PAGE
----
Sustainability Top


Basic approach

Our group has recognized the importance of biodiversity from an early stage, and has established the "Biodiversity Policy" (revised on January 1, 2024), and has implemented nature conservation activities, including biodiversity conservation, and regional initiatives. We have independently carried out activities such as tree planting and cleaning up rivers and lakes.
In March 2022, the ``TNFD Framework Beta Version'', which involves the management and disclosure of opportunities and risks related to biodiversity, etc., was published, and within it, the ``LEAP Approach'', which is a process for assessing nature-related risks and opportunities, was announced. was shown. The Ministry of the Environment has also formulated the ``30 by 30 Roadmap'' to help Japan achieve the ``30 by 30 goal'' (conserve at least 30% of land and sea by 2030), which is an international commitment.
Our group will evaluate and improve our past activities based on these developments regarding biodiversity.

artience group (hereinafter referred to as the "Our Group") is realizing the sustainability vision "ASV2050/2030," which is a medium- to long-term goal to contribute to improving the sustainability of society and the global environment and aim for sustainable growth as a corporate group. In order to achieve this goal, we have positioned proactive efforts to conserve biodiversity that can be affected by our group's business activities as an important management issue, and aim to prevent and restore biodiversity loss. I aim to do that.

  1. Procurement, resource protection
    Our group takes biodiversity into consideration when procuring raw materials, materials, energy, etc., and also considers biodiversity initiatives when selecting suppliers. We will also strive for sustainable use of biological resources.
  2. Products, production activities
    The Group strives to develop products and services that contribute to sustainability and contribute to the conservation of biodiversity through the provision and dissemination of these products. In addition, we will strive to reduce CO2 and other greenhouse gas (GHG) emissions and waste generation in manufacturing.
  3. Water initiatives
    Our group will work on the appropriate use of water resources, such as production process reform and recycling of process water, and will actively promote monitoring and initiatives to maintain and preserve water quality in the regions where we operate.
  4. Atmospheric initiatives
    Our group actively promotes initiatives to reduce VOC (volatile chemical substance) emissions during manufacturing and strives to minimize the impact on biodiversity. This initiative covers not only the product production process, but also the time of use by customers.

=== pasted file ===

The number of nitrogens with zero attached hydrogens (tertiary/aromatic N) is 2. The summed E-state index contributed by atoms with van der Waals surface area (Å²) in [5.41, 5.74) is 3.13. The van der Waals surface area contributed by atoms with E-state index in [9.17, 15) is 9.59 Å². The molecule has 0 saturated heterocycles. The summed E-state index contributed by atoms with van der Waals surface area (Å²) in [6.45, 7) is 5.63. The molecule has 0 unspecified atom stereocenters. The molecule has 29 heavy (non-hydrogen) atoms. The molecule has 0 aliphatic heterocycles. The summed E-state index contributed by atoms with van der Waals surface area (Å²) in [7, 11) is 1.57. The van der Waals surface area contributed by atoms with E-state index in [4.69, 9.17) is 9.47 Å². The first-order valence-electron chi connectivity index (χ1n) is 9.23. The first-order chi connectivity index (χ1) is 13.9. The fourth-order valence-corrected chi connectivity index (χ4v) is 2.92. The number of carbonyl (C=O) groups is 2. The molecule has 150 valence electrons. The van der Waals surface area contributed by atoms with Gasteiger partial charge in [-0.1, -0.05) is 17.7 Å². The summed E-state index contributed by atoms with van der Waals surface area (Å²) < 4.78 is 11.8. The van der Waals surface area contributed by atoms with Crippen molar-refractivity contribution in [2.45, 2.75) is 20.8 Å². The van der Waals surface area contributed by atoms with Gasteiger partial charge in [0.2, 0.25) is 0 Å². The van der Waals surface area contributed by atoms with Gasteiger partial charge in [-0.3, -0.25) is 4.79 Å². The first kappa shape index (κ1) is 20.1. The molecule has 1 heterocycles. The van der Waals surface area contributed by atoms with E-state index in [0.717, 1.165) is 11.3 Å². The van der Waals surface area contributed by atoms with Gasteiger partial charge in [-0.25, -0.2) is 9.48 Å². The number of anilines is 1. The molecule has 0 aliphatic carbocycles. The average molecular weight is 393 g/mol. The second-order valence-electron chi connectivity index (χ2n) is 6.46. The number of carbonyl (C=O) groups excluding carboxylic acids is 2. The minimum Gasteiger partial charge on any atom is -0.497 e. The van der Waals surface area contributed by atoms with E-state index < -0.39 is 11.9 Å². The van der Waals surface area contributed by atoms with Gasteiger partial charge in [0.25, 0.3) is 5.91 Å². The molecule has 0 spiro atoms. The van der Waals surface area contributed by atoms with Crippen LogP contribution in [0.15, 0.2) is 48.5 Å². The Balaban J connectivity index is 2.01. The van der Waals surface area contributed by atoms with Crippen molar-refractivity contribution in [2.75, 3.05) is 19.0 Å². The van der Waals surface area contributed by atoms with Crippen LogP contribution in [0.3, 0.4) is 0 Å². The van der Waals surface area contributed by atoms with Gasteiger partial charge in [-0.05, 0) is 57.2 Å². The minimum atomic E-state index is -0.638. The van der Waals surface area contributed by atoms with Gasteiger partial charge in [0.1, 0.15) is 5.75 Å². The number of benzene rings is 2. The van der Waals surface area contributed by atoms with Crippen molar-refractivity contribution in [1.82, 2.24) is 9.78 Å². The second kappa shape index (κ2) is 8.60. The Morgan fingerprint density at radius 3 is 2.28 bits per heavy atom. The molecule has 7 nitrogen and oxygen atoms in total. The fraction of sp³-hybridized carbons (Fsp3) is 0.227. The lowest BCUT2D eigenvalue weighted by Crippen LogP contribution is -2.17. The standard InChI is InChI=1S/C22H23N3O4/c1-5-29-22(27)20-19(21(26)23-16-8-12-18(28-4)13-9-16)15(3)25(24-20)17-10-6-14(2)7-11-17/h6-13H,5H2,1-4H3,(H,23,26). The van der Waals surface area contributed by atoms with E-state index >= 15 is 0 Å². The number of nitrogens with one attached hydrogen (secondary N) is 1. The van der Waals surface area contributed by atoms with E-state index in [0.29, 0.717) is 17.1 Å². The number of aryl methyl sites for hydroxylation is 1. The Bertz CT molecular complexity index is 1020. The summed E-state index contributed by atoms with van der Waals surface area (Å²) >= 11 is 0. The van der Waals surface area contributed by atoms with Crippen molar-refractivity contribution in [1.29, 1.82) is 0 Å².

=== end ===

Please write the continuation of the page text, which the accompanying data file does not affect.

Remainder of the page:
5. Collaboration with local communities
    Our group cooperates with governments and various organizations to implement and support community-based biodiversity conservation activities at our domestic and overseas business sites. We will also publish the results of our efforts and strive to communicate with society.
  6. Awareness/Education
    In order to raise awareness and knowledge of biodiversity within the company and promote the introduction of biodiversity conservation initiatives into all corporate activities, including management and business strategies, the Group has appointed its officers, advisors, and employees. We will carry out appropriate awareness and education activities for the target audience.

Established in May 2009
Revised on January 1, 2024 (Resolved at Board of Directors on December 8, 2023)


Biodiversity risk assessment at our group’s business sites

On January 16, 2023, at the World Economic Forum (Davos), WWF (World Wide Fund for Nature) released an online tool called the Biodiversity Risk Filter (BRF). BRF is a collection of over 50 biodiversity-related data sources, including IBAT, UNEP-WCMC, ENCORE, and RepRisk.
Our group has used this BRF to evaluate our domestic and overseas business sites (manufacturing sites, factories) regarding the possibility that our business activities will impact biodiversity (industry classification: Chemicals & Other Materials) Production).
In BRF, it is possible to grasp the first overall picture based on two factors: physical risk and reputational risk. The evaluation is based on the indicators of ``Water Condition'', ``Protected/Conserved Areas'', ``Key Biodiversity Areas'', and ``Other Important Delineated Areas''. I did it.
As a result, 33 of the 45 businesses evaluated were rated as "High risk" (scores 3.4 to 4.2) or "Very high risk" (scores 4.2 to 5.0), indicating that they pose a high risk to biodiversity. This has been shown.
Based on these results, we will identify business sites that will prioritize biodiversity conservation activities and strengthen their activities.

Biodiversity risk assessment results at domestic and overseas business locations (number of applicable business locations)
region Number of offices physical risk water shortage water condition reputational risk Protection/Conservation Area biodiversity
important areas
important areas
Japan 14 0 0 5 1 14 3 0
North America/Central and South America 5 0 1 2 0 0 0 0
Europe 4 0 2 4 0 2 0 0
Asia 22 5 6 10 0 3 0 1
total 45 5 9 21 1 19 3 1

*Number of establishments rated as "High risk" (3.4 to 4.2) or "Very high risk" (4.2 to 5.0) by BRF



Participation in organizations related to biodiversity
  • Keidanren Biodiversity Initiative
  • CLOMA (Clean Ocean Materials Alliance)
  • 30by30 Alliance for Biodiversity
Main biodiversity conservation activities
  • Ecosystem surveys of company-owned forests and activities to preserve valuable species
    (TOYOCHEM Co., Ltd. Kawagoe Factory)
  • Environmental beautification activities on Lake Biwa Day
    (TOYO VISUAL SOLUTIONS Co., Ltd. Moriyama Factory)